For Calgary-based distribution company Wallace & Carey, its 100th year in business has also been among the most challenging. From fires that ravaged the B.C. Interior, to flooding that would later cut off Wallace & Carey from its B.C. customers, to the ongoing Covid-19 pandemic that would shutter for periods of time a large segment of its customer base, it’s been no easy time to navigate.
“Yes, I would characterize our 100th year to be among the most challenging in our history in some respects,” company president Dan Elrod said during an interview with Today’s Trucking. “Although when a company has persevered through two World Wars, a Great Depression, and countless other times of crisis, it’s hard to pinpoint one particular event.”
The company distributes more than 7,500 items ranging from groceries to tobacco products, sundries and cinema confectionaries, to gas stations, retailers and movie theatres. About 18% of its top line revenue was generated from delivering to cinemas from its 10 distribution centers across Canada. Then Covid-19 arrived, and that revenue stream evaporated.
But through some nimble maneuvering on the fly, the company has grown its newly launched freight business by 400% since 2019, while managing to keep the core distribution business flat, despite the temporary loss of the theatre revenue. This has made for a celebratory centennial year after all.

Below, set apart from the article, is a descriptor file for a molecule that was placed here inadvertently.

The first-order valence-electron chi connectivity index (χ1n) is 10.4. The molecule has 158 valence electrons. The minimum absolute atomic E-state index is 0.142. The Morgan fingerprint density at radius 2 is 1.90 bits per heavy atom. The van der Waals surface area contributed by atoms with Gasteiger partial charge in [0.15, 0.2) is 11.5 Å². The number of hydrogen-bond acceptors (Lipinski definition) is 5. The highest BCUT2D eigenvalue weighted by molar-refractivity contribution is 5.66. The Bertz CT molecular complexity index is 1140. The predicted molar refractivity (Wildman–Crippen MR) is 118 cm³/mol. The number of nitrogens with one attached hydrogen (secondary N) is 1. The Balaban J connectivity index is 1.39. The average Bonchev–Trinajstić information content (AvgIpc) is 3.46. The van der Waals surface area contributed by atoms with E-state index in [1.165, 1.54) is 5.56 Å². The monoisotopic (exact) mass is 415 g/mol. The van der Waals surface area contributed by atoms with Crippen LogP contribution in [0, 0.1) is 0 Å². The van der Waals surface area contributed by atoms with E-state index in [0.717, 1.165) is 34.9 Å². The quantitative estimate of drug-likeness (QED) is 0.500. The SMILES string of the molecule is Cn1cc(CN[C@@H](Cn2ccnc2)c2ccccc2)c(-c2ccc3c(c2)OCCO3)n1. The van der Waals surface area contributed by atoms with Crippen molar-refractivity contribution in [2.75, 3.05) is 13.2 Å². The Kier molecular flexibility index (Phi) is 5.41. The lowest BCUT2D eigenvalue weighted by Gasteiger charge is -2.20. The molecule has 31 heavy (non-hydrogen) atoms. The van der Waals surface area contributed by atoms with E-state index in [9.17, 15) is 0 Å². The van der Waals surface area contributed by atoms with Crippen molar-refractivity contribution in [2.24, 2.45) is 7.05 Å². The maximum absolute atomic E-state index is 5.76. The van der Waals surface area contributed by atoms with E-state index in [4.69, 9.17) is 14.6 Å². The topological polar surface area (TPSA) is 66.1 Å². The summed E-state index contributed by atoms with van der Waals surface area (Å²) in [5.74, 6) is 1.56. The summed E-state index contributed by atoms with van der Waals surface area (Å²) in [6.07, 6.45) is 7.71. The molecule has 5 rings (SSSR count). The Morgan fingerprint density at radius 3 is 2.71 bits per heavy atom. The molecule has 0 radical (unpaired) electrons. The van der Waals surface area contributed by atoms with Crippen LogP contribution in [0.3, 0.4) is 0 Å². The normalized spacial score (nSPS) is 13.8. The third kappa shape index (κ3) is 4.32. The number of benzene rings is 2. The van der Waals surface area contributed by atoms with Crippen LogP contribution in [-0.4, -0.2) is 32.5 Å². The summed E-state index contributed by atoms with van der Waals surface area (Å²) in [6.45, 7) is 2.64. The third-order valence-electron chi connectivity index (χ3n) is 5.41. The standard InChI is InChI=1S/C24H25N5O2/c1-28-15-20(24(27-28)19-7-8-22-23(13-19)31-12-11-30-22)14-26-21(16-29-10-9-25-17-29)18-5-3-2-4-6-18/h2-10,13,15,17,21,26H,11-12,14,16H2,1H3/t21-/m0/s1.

Elrod, who has served as president for the past three years, has been responsible for steering the company through the pandemic, and more recently, catastrophic floods that have cut it off from its B.C. customers. He was lured out of retirement by friends in the co-founding Carey family in 2018, and couldn’t have imagined what would be in store as the company approached its 100th year in business.
“The core of the business remains grocery distribution to convenience stores, supermarkets and other facets of the trade,” he said. “We’ve only expanded our trucking and longhaul business over the past four to five years.”